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Why modernism still matters

Why modernism still matters

This spring, we’re focusing on the idea that less is more; the idea of gathering around you only investment pieces that you’ll love for years to come, making for a calmer, more considered home. It’s about buying less, but buying better, and opting for simpler designs and colours that never go out of date.

As part of this, we started to think about the modernist movement and how it can help us tap into timeless design. It’s a huge subject – spanning much of the 20th century and countries around the world – so we’re only presenting a snapshot of it here. But looking at just a few of its biggest achievements gives an insight into why it can be good to pare things back.

First things first, it’s important to remember that modernism was essentially about optimism. Its roots lie in the Industrial Revolution and the invention of new materials like reinforced concrete, steel, cast iron and plate glass, which started to happen around the middle of the 19th century. But modernism only really got going in the days after World War One. It reflected a desire for fresh beginnings, regeneration and the idea of a positive, progressive future. The war had speeded up the invention of machines like the car, the domestic radio and the jet engine; it needed new, inspiring design to match. German architect Walter Gropius, who founded the famous Bauhaus design school in 1919, summed up the spirit of the era when he wrote: ‘There is one comfort for us: the idea of a glowing, bold concept of building, rushing forward to bring forth the happier time that must lie ahead.’ The poet Ezra Pound had a favourite saying that became modernism’s slogan: Make It New. 

In 1910, architect Adolf Loos argued that decoration was no longer needed in the modern era in his essay ‘Ornament and Crime’; his belief helped set the tone for modernism’s simple, streamlined shapes. Traditionally, design and craft had sought to convey the idea of heritage; now, they were about looking forward. Buildings like Le Corbusier’s Villa Savoye near Paris, designed in 1927, and Mies van der Rohe’s Barcelona Pavilion of 1929 did this by focusing on clean, unfussy forms filled with only minimal furniture. Clutter, they thought, would bog people down and slow the freedom of modern living.

Another important aspect of modernism was the way it viewed the relationship between buildings and the objects inside them. Architects would often design complete spaces, from the exterior walls right down to the furniture and colour schemes. Le Corbusier, for instance, created boxy leather and chrome seating to go in his houses, and even had his own colour system for interiors – a palette of nature-inspired shades such as teal, yellow, earthy red and sandy white. This holistic approach to interiors – treating all the separate elements as part of an organic whole – still chimes for us today.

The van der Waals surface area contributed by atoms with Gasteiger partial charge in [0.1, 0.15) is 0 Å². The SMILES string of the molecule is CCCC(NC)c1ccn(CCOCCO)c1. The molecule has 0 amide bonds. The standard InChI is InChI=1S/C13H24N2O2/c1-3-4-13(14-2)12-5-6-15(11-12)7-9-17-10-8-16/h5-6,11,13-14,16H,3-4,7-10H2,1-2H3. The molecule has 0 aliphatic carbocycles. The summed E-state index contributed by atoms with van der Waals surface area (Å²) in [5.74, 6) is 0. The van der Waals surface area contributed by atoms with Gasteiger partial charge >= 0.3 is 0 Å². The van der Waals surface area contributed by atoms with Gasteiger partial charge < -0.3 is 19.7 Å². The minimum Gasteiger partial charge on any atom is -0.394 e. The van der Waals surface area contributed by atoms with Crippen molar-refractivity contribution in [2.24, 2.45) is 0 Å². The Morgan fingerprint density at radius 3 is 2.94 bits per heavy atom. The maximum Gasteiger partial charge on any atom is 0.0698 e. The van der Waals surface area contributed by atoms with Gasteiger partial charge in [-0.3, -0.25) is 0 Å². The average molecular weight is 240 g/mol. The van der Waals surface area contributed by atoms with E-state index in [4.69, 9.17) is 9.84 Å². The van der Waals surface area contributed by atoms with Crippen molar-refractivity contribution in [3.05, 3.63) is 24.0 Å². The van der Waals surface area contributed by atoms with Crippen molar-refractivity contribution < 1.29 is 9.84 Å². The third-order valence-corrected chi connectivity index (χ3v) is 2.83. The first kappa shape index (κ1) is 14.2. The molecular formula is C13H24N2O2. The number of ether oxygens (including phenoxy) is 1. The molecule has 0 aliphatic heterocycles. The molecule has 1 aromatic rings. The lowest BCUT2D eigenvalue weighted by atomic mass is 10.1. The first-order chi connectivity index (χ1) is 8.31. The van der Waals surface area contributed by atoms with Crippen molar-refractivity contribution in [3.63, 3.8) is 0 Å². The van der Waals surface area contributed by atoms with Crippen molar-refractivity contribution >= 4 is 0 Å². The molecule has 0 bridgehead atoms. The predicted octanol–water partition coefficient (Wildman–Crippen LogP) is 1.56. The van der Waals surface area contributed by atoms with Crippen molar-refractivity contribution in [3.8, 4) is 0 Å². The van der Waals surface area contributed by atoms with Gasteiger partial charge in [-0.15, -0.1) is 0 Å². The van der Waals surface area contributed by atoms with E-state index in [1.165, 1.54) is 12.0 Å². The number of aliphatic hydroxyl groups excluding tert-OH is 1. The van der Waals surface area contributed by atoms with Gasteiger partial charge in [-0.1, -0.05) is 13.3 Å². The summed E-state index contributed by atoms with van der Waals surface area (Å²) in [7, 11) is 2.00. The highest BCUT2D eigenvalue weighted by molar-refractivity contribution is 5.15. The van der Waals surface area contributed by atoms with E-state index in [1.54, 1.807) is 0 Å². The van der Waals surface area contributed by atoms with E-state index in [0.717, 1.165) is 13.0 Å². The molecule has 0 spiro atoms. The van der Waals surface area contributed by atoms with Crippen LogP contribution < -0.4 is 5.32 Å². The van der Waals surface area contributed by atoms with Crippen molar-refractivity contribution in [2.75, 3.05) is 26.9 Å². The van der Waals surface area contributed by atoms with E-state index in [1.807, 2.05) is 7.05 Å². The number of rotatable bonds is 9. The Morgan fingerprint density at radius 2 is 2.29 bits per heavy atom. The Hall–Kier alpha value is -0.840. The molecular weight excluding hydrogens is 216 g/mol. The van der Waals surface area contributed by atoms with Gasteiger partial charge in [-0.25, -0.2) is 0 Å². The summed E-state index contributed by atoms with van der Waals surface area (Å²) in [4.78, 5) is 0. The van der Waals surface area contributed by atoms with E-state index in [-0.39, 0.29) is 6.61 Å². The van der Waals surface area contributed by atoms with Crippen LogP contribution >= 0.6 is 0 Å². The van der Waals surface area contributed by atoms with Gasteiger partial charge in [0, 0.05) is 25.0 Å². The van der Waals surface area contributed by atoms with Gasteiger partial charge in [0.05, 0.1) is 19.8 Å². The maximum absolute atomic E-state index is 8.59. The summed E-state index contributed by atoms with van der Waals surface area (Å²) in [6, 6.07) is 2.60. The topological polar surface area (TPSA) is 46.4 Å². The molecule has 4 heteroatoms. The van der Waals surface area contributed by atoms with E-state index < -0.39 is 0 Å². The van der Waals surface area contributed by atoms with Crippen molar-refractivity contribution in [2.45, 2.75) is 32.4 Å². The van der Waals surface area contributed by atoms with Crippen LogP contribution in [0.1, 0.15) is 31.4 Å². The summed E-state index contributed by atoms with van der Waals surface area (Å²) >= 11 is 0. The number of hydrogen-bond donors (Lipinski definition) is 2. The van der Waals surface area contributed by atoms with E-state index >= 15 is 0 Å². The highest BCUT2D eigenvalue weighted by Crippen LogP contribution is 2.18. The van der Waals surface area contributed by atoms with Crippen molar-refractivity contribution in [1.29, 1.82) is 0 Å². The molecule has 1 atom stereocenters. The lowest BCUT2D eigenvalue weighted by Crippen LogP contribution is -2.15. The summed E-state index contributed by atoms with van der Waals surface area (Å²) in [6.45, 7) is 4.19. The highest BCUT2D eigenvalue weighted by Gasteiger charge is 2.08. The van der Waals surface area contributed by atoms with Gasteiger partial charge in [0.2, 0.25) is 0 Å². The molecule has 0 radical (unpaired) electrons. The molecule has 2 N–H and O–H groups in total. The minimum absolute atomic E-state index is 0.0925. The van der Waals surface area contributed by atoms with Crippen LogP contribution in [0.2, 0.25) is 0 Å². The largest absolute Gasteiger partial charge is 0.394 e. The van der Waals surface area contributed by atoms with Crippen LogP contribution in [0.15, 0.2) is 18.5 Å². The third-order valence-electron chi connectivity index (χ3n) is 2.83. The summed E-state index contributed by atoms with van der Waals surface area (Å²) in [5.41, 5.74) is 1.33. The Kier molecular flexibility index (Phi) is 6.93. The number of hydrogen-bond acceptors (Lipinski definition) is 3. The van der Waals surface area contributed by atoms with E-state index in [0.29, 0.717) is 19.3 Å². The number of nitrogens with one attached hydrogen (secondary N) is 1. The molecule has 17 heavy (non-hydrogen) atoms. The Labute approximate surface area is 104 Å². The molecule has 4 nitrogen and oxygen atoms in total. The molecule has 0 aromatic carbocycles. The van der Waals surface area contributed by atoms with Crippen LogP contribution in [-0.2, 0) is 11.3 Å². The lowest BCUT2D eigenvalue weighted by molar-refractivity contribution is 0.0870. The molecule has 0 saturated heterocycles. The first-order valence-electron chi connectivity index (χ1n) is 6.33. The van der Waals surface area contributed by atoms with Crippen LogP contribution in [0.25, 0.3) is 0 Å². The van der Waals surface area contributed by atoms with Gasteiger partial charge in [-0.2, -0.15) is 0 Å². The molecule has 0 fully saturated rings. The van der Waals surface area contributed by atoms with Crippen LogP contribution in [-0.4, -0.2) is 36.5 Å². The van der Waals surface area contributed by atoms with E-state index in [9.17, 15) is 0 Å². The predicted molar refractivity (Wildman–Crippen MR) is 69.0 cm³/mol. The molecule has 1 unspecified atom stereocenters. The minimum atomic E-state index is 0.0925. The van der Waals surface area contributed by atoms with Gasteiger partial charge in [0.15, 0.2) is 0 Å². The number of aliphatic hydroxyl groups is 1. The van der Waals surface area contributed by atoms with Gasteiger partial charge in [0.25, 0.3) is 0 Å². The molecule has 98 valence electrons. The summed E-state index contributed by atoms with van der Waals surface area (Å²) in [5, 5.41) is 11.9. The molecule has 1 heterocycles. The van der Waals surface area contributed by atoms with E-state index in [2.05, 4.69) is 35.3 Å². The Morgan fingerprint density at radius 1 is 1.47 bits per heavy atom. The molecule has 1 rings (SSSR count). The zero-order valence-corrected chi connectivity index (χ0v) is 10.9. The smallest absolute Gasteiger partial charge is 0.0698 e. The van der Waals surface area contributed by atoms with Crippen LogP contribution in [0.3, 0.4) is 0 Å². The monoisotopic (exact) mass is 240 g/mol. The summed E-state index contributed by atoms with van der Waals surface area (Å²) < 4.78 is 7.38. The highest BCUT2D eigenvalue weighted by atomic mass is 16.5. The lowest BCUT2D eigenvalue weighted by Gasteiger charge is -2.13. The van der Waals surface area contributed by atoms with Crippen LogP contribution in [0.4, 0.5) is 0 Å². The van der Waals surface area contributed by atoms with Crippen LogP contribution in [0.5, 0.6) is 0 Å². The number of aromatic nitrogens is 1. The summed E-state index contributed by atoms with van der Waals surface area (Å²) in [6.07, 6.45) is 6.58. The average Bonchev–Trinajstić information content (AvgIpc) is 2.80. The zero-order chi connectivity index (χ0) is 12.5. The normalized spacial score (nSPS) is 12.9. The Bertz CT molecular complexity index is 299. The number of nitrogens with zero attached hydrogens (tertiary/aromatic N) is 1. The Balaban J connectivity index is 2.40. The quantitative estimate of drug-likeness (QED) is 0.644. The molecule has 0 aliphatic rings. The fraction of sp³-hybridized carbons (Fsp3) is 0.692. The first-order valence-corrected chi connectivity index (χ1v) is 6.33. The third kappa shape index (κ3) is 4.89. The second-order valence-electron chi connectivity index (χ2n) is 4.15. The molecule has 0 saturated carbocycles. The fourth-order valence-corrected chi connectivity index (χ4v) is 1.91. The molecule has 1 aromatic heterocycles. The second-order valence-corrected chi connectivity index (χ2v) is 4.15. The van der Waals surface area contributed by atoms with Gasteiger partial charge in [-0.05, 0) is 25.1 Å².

Modernism’s high point was the 1920s, when it flourished around the world in various forms. The Bauhaus in Germany produced iconic designs like Marcel Breuer’s tubular steel furniture (inspired by the handlebars of his bicycle, another modern invention); in France, Art Deco formed a strand of the movement, and in America, they had the ‘streamlined’ look, all dynamic, fluid curves.

The movement had a second surge after World War Two, which we now think of as the ‘mid-century modern’ look. It shared many of the principles of early modernism, including its optimism and its love of visually light, spare furnishings. The plywood furniture designed by Charles and Ray Eames and Robin Day in the 1950s is a good example, as are the wooden chairs created by Scandinavian designers like Hans J Wegner and Arne Jacobsen. They believed that good design should be simple and made to last – Wegner’s famous Wishbone Chairs are meant to be used for life and passed down to future generations.

Although modernism eventually shaded into postmodernism during the 1970s – which was a bit more decorative – many of its ideals still shape our daily lives. Every time you admire a pared-down, functional, space-saving piece of furniture, the principles of modernism are at work. Think about our own collection, like the Shoreditch sofa with its neat, boxy shape, or the Hebden dining table, whose trestle base has a utilitarian touch that any modernist would love.

There are also our metal pendant lights, like Imperial – modernism often borrowed industrial styles like this. Or the Limehouse kitchen, with its clean, straight lines. You could even recreate a modernist colour scheme with our nature-inspired paints: MustardTeal and Burnham Red, teamed with whites, would all meet with Le Corbusier’s approval.

Le Corbusier’s often remembered for his maxim ‘a house is a machine for living in’, which has sometimes led to modernism being wrongly described as cold and unfeeling. What’s much less known is that he also said: ‘The home should be the treasure chest of living.’ For us, that’s the heart of what it means to be modern.